In a prospective study, we draw a sample of size 100 where two sttributes A and B were present.

Our goal is to assess whether there is any association between these two attributes. The data looks like following:

Table 1.
            Present    Absent|
  Present      x1         x2 |
B                            |
   Absent      x3         x4 |

Attribute A can be divided into two parts, pathogenic A and non-pathogenic A. Now, with the same sample of 100, we test whether there is any association between attribute B and pathogenic A.

Table 2.
             PATHOGENIC A
            Present    Absent|
  Present      y1         y2 |
B                            |
   Absent      y3         y4 |

Since in both tables, we have used the same sample of size 100 and the attribute B is common, hence

$$(x1+x2)=(y1+y2), \quad\text{and}\quad (x3+x4)=(y3+y4),$$ that is, the corresponding row totals are same.

In the first table, the number of sample where B is present or absent was not known, that is, the row totals were not fixed. A data analyst didn't saw table 2, before conducting the test of table 1. But after conducting the test of table 1, if the analyst comes to table 2, will he consider the row totals fixed?

But if he would see table 2 before table 1, then he would consider the row totals of table 2 not fixed.


1 Answer 1


Fixing the marginal totals... means that you conducted an experiment in which they where explicitly fixed.

This does not seam to be your case (at least not according to the explanation).

It is about the data gathering process. Just redoing some other analysis on the same data does not change the process by which it was gathered and it does not fix the marginal totals (although you might want to look at multiple comparisons ).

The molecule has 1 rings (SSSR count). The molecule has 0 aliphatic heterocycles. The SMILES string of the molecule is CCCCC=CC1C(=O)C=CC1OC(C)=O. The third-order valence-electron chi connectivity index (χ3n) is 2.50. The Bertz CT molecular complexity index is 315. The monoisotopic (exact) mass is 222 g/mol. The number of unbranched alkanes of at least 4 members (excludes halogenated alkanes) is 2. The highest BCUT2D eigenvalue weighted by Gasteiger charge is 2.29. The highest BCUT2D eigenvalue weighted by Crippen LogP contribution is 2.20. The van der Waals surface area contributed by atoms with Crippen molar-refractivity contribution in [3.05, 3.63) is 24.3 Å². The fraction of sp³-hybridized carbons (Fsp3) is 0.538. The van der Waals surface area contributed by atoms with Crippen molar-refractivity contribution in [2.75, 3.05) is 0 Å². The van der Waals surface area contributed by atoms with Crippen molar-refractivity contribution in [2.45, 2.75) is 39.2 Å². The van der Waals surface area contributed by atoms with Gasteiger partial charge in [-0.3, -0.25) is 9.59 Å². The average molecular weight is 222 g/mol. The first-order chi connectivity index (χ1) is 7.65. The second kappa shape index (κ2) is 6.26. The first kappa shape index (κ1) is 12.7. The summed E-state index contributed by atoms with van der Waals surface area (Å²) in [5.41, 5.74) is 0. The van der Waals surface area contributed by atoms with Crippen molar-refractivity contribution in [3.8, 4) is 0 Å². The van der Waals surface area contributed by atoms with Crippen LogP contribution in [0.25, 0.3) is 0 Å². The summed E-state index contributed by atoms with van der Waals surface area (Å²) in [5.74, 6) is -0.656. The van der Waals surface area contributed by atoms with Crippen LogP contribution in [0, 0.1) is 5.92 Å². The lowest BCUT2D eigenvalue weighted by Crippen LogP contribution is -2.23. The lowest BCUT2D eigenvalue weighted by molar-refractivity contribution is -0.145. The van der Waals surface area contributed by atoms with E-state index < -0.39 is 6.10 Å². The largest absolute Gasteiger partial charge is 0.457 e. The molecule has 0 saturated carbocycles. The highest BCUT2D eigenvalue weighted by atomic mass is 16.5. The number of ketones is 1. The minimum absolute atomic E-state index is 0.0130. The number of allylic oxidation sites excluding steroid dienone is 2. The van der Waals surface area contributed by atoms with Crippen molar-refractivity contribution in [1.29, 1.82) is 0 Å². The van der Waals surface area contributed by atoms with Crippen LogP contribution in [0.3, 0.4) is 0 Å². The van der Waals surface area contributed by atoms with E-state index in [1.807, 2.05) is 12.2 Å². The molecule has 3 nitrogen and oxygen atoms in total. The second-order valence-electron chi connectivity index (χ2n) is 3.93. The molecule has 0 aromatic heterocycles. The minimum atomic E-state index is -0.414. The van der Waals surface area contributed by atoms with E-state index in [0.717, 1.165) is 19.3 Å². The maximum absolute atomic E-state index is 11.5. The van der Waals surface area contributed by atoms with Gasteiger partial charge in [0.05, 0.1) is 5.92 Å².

Note the difference between the two following:

  • You select a fixed total number (total n=100) and then you started to measure among those groups the presence of B and A

  • You select a fixed number $x$ of B present and a fixed number $y$ of B absent (with $x+y=100$) and then you started to collect among those groups the presence of A

By explicitly expecting (using) a certain marginal total for B you have been changing the statistical model.

  • In the model with the fixed marginals the parameters for the distribution (which is hyper-geometric if the null hypothesis, independent columns and rows) are known.

  • In the model with the not-fixed marginals the parameters for the distribution of the observations in the cells are not known. These parameters are estimated by using the marginal totals, but they are themselves variables.

    A test like the Fisher exact test, does not consider these as variables and only calculates the distribution as if one had thes marginals fixed.

The ratios that you observe will be different.

When you did not fix the marginals then you can use the Bernard's test

  • $\begingroup$ Very clear explanation. Thank you. Could you please tell me how much the result can be distorted if someone conducts a "Boschloo's exact test with binomial distribution", when he is actually supposed to perform "Boschloo's exact test with MULTINOMIAL distribution"? $\endgroup$
    – user81411
    Jul 13, 2018 at 7:45

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